American Civil War Zouaves by Robin Smith, Bill Younghusband

By Robin Smith, Bill Younghusband

One of the mass of devices shaped within the early months of the yankee Civil warfare have been a number of of the vibrant Zouave devices. encouraged by means of the French colonial devices raised in North Africa with their certain uniforms and acceptance as tough combatants, devices with names as vibrant as their uniforms started to appear. during this quantity Robin Smith information the uniforms and battles of those flamboyant devices. invoice Younghusband is quickly constructing himself as probably the most renowned illustrators of 18th and nineteenth century army matters, and has already contributed to a few Osprey titles.

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Farther east General Federals Crossing the Rapidan River on Pontoons at Germanna Ford into the Wilderness Page 37 General Gouverneur K. S. Military Academy second in his class in 1850, brevet 2d lieutenant Topographical Engineers; promoted to 2d lieutenant in 1854 and to 1st lieutenant in 1856. Before the Civil War, he surveyed the Mississippi River Delta, supervised river and canal improvements, compiled maps and reports of the Pacific Railroad exploration, served as chief engineer of the Sioux Expedition where he fought Indians and made maps in Dakota and Nebraska territories; taught mathematics at West Point.

The Federals had control of the entire Mississippi River. The fall of Vicksburg and the defeat of Lee at Gettysburg restored confidence in the North. The Union navy had closed all the important Confederate Atlantic ports except Charleston, South Carolina, and Wilmington, North Carolina, and these were blockaded by Federal warships. A Union amphibious expedition threatened Charleston, and Federal forces captured Chattanooga and pushed into north Georgia. To meet this threat, President Davis sent General James Longstreet's Corps from Lee's army to reinforce the Confederate army in northern Georgia.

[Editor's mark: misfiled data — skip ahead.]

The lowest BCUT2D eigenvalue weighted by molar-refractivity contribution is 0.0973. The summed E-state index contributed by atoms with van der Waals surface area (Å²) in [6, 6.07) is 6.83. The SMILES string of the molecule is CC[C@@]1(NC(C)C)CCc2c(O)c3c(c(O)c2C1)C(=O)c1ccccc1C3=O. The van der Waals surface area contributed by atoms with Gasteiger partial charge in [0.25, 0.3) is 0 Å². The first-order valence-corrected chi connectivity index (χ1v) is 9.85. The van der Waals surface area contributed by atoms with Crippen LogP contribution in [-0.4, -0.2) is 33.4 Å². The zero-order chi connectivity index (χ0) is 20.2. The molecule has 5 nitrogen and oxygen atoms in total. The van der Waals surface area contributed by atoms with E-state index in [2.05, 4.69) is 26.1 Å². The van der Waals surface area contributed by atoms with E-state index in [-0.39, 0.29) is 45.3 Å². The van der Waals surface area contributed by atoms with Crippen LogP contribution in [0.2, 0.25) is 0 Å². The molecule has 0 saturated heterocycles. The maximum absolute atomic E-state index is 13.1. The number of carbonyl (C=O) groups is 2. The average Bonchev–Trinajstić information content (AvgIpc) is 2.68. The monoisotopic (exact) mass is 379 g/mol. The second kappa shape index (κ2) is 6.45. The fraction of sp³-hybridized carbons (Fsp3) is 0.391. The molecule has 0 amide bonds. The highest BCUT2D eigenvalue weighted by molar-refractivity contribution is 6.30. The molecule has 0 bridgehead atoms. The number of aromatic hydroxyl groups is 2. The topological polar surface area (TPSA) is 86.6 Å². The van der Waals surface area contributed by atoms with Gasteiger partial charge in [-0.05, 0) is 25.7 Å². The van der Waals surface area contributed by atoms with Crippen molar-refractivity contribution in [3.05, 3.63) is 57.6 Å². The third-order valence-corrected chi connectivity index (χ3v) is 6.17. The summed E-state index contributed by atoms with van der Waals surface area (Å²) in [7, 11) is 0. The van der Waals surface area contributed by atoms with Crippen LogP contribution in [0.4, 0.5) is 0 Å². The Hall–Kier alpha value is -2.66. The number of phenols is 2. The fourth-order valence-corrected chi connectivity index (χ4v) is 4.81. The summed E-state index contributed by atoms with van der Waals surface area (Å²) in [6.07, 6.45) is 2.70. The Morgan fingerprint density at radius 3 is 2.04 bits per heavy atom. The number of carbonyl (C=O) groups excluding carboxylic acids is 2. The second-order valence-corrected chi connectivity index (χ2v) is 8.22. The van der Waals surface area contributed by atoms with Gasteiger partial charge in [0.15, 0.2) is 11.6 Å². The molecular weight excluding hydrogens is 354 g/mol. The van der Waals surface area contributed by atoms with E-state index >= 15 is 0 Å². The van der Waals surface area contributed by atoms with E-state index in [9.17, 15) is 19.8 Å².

Directed Meridian and Atlanta campaigns, March to the Sea, and Carolina campaign that ended in surrender of Joseph E. Johnston's army in 1865; received thanks of Congress "for gallant and arduous services" during the Civil War; lieutenant general 1866; general 1869; commander of the army 1869 to 1883; retired 1883; published memoirs 1875; died 1891. Made his famous statement, "war is all hell," in a speech at Columbus, Ohio, in 1880. " Some authorities rate him an even better general than Grant.

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